2008: Raptors trade Juan Dixon to Detroit for Primoz Brezec
OK, I lied. I sold myself way harder on this deal because “Gangster” was one of my favorite non-prospects. Already 28 and on his fourth team when he landed in Toronto, he averaged 3.7 points and 1.4 rebounds over 13 games before heading overseas. Dixon finished out the season and one more as an inefficient bench scorer.
2009: Raptors sell Will Solomon to Sacramento; Raptors acquire Patrick O’Bryant from Boston for a second-round pick
I hated Solomon with a fiery passion after several friends sold themselves on a one-game outburst early in his first year with the team. So getting rid of him alone was worthwhile. Picking up POB for a season-and-a-half for a pick that never conveyed? Sure, why not. He totaled 80 points and 43 rebounds over 24 appearances with the team and was playing in the Philippines at last update.
2012: Raptors trade Leandro Barbosa to Indiana for a second-round pick; Raptors waive Anthony Carter
Shipping Barbosa out made plenty of sense. It was a lost season, the Raptors were not-so-subtly tanking, and the 29-year-old was freed to contend, a nice look from the organization’s perspective. Getting a late back that became Tomislav Zubcic, which later became Luke Ridnour’s Non-Guaranteed Contract, got them something out of the deal. It also freed Ben Uzoh for his triple-double.
Carter, who was as old as sin and an inexplicable mid-season signing, also got the ax. He had played 24 games with the team, taking up a spot that could have been used on a young lottery ticket like Ben Uzoh.
2013: Raptors trade Hamed Haddadi and a second-round pick to Phoenix for Sebastian Telfair
Having just acquired Haddadi in the three-team Rudy Gay deal but never playing him due to reported immigration issues, the Raptors attached a pick to him to go Through the Fire. Hadaddi played 17 games with Phoenix before bowing out of the league, and the pick would go on to become Lamar Patterson.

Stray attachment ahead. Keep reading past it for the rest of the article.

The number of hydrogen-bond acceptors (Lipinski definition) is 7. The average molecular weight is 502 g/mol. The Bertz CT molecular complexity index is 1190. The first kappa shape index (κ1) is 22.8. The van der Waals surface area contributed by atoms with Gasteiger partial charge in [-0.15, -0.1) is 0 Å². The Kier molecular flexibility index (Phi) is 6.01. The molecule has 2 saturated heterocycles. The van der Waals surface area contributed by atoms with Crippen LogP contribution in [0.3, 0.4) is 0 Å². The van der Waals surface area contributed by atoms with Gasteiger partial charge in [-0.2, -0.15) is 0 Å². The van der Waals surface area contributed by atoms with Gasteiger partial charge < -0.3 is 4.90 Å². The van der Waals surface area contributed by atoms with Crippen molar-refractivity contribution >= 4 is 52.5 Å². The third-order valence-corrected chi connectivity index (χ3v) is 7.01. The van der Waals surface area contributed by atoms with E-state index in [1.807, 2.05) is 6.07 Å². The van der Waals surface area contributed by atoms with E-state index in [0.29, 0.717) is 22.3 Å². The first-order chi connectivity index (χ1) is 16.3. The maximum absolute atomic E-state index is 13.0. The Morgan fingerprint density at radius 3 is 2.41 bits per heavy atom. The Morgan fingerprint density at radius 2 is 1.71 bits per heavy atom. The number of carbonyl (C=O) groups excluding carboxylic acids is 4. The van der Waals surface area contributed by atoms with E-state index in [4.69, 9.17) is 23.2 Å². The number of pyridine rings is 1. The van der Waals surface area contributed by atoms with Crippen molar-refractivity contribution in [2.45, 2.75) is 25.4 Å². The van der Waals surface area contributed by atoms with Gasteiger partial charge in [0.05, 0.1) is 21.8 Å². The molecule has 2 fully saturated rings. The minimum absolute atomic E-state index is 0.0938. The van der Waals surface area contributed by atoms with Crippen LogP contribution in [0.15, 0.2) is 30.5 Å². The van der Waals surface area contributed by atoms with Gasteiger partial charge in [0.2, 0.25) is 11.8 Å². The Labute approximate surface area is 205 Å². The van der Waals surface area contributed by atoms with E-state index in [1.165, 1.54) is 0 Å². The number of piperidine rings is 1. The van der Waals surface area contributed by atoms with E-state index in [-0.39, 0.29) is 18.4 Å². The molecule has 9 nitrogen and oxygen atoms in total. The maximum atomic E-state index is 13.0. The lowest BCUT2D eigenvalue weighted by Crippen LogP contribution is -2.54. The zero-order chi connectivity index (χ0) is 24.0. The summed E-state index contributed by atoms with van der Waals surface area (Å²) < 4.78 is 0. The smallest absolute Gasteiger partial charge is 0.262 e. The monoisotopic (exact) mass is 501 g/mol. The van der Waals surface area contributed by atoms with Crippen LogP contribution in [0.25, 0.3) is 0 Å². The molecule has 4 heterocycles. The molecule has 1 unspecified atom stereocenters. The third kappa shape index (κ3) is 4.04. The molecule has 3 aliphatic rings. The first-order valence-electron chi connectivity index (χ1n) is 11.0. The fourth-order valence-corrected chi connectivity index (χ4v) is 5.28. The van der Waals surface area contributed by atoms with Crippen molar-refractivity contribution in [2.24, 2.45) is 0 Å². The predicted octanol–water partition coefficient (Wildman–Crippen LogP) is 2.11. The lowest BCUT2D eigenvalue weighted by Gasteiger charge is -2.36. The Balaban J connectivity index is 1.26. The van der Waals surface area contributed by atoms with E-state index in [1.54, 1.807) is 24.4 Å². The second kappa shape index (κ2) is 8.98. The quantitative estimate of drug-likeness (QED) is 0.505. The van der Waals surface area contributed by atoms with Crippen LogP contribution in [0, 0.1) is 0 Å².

Telfair, meanwhile, played 13 games down the stretch, averaging 4.3 points and three assists in 14.2 minutes. He’s somehow still just 30 and I remain convinced he’s one break away from being a legitimate star in this league.
Masai Ujiri – 2014-2015 deadlines
2014: Raptors trade Austin Daye to San Antonio for Nando de Colo
2017: Raptors trade a pair of second-round picks to Phoenix for P.J. Tucker
Ujiri bucked his usual avoidance of in-season deals with a pair of acquisitions around the deadline to shore up what the team hoped could be the best Raptors outfit ever. In landing P.J. Tucker, the Raptors solidified their defense and brought a tougher exterior to the team, which paid major dividends during a regular season stretch run where Kyle Lowry was injured and the Raptors won largely on their defensive chops. Come playoff time, Tucker went a bit underused despite his versatility on that end of the floor, and while the Raptors made him a tidy offer in free agency, he made the reasonable call to jump to Houston to compete with Golden State alongside some of his good friends.
The two seconds the Raptors gave up were their own in the upcoming 2018 draft and the No. 55 pick in the 2017 draft, which the Suns used to select sweet-shooting big-man Alec Peters. That’s a pretty small price for what Tucker brought, and it only has a lasting impact here because the Raptors also dealt two other 2018 picks this summer, leaving them without a pick in the upcoming draft.
# trades: 12
# players acquired: 11
# players sent: 14
# picks acquired: 2
# picks sent: 8
# of deals that mattered: 2